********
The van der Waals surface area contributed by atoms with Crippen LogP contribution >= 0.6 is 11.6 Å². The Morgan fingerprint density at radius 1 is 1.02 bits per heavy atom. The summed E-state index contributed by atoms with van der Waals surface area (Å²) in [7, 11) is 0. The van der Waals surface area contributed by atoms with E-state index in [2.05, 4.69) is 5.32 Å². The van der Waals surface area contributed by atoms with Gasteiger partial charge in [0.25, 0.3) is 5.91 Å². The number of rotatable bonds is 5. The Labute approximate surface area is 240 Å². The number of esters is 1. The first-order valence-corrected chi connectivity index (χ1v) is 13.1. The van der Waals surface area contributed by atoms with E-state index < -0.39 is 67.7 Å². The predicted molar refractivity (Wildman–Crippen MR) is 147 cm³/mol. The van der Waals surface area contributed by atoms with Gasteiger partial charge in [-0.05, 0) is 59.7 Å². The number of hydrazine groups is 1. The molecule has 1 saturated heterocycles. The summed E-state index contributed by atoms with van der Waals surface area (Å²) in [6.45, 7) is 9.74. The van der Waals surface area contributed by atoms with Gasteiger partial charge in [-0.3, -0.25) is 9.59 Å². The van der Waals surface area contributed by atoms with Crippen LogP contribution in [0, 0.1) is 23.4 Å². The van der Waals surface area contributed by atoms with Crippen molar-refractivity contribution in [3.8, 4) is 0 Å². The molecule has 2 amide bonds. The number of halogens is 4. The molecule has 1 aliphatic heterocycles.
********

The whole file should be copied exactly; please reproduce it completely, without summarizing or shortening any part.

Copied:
The van der Waals surface area contributed by atoms with Crippen LogP contribution >= 0.6 is 11.6 Å². The Morgan fingerprint density at radius 1 is 1.02 bits per heavy atom. The summed E-state index contributed by atoms with van der Waals surface area (Å²) in [7, 11) is 0. The van der Waals surface area contributed by atoms with E-state index in [2.05, 4.69) is 5.32 Å². The van der Waals surface area contributed by atoms with Gasteiger partial charge in [0.25, 0.3) is 5.91 Å². The number of rotatable bonds is 5. The Labute approximate surface area is 240 Å². The number of esters is 1. The first-order valence-corrected chi connectivity index (χ1v) is 13.1. The van der Waals surface area contributed by atoms with E-state index < -0.39 is 67.7 Å². The predicted molar refractivity (Wildman–Crippen MR) is 147 cm³/mol. The van der Waals surface area contributed by atoms with Gasteiger partial charge in [-0.05, 0) is 59.7 Å². The number of hydrazine groups is 1. The molecule has 1 saturated heterocycles. The summed E-state index contributed by atoms with van der Waals surface area (Å²) in [6.45, 7) is 9.74. The van der Waals surface area contributed by atoms with Gasteiger partial charge in [-0.3, -0.25) is 9.59 Å². The van der Waals surface area contributed by atoms with Crippen LogP contribution in [0, 0.1) is 23.4 Å². The van der Waals surface area contributed by atoms with Crippen molar-refractivity contribution in [3.8, 4) is 0 Å². The molecule has 2 amide bonds. The number of halogens is 4. The molecule has 1 aliphatic heterocycles.